Thailand's fugitive former leader, Yingluck Shinawatra, is reportedly in Dubai, prime minister says

Former Thai Prime Minister Yingluck Shinawatra appears to be staying in the Mideast commercial hub of Dubai after fleeing a criminal conviction, Thailand's prime minister said Thursday, in the first official word on her whereabouts since she missed a court date last month.

"We have received preliminary unofficial reports from the Foreign Ministry indicating that she is in Dubai," said Prime Minister Prayuth Chan-ocha, who expressed annoyance over being asked about it by reporters. It had been generally assumed that Yingluck was in Dubai or London because her brother, ousted former Prime Minister Thaksin Shinawatra, maintains residences in both locations.

Yingluck was sentenced in absentia to five years in prison on Wednesday after being convicted of negligence in overseeing a money-losing rice subsidy program.

Her government was ousted in a 2014 coup, and the military government that remains in control of the country has pursued Yingluck through the courts. She fled Thailand shortly before the court had initially been scheduled to rule last month.

Deputy Prime Minister Prawit Wongsuwan said Thursday that the Foreign Ministry received assurances from the United Arab Emirates that Yingluck would not interfere with Thai politics from abroad.

Officials in Dubai did not respond to questions Thursday about Yingluck's whereabouts.

Yingluck and her supporters have said she is innocent, and she has called the charges against her politically motivated. Her lawyers said Wednesday they do not know where she is.

Police searched Yingluck's Bangkok home Thursday to collect evidence against a deputy police commander who is accused of aiding her escape by using false documents. Police Gen. Srivara Ransibrahmanakul said that the police search was not an attack on Yingluck but that police were "investigating a criminal case against a deputy commander who has been formally charged."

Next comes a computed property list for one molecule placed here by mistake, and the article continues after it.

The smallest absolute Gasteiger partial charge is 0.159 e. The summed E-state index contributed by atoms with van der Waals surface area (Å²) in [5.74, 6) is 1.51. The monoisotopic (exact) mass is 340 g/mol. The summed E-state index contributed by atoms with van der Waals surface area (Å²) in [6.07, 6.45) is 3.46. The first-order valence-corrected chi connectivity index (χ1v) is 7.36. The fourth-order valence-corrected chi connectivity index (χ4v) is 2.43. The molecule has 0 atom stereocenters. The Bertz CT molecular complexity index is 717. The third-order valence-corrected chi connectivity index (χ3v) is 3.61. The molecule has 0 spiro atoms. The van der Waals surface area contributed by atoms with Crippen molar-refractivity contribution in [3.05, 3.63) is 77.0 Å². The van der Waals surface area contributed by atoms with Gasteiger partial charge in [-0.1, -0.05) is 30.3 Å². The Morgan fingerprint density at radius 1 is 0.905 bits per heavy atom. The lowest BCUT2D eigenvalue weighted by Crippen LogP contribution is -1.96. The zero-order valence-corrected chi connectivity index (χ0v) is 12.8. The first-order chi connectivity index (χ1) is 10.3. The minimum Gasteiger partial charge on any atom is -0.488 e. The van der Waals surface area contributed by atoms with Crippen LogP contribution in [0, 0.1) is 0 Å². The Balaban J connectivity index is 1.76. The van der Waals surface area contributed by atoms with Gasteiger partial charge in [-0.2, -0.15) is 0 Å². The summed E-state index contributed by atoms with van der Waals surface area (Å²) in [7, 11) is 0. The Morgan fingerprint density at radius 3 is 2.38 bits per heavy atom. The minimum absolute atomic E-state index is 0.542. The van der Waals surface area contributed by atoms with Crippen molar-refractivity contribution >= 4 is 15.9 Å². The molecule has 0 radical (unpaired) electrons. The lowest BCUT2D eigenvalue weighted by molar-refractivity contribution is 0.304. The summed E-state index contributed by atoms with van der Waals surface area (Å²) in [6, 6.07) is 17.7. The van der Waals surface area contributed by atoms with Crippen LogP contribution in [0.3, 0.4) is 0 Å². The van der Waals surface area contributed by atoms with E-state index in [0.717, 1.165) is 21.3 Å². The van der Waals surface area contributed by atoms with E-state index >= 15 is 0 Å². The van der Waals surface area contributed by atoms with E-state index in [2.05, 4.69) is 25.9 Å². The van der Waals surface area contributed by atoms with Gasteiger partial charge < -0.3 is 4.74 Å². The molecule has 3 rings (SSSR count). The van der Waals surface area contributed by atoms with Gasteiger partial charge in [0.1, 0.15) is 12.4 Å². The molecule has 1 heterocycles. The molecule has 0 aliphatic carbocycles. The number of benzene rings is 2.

Yingluck's prospects of returning without facing arrest seemed to dim Thursday as a new law was published applying to political officeholders who have been convicted of a crime. The law stipulates that the statute of limitations does not expire in cases in which the defendant flees. Appeals are allowed within 30 days, but the defendant must provide new evidence and submit the appeal in person. The law as written appears to apply to Yingluck's case.

Yingluck 's brother Thaksin, a telecommunications tycoon, was prime minister from 2001-2006. He was ousted in a military coup amid charges of corruption and disrespect for the monarchy, which he long has denied. He fled to Dubai and since has maintained a home there while also regularly traveling to London, even though his Thai passports were revoked by authorities in 2015.

Thailand's Foreign Ministry said Thursday it also would revoke Yingluck's passport once it is told to do so by the courts, police or involved security officials.

Dubai, home to the world's tallest building and a luxury nightlife scene, has attracted other leaders facing political or legal challenges back home. Pakistani Gen. Pervez Musharraf, who seized control of his country in a 1999 coup and later sided with the U.S. in its war in Afghanistan, fled to Dubai in 2016 while facing treason and murder charges. It was his second time in Dubai exile, having earlier lived there and in London for 4 1/2 years after stepping down as president in 2008.

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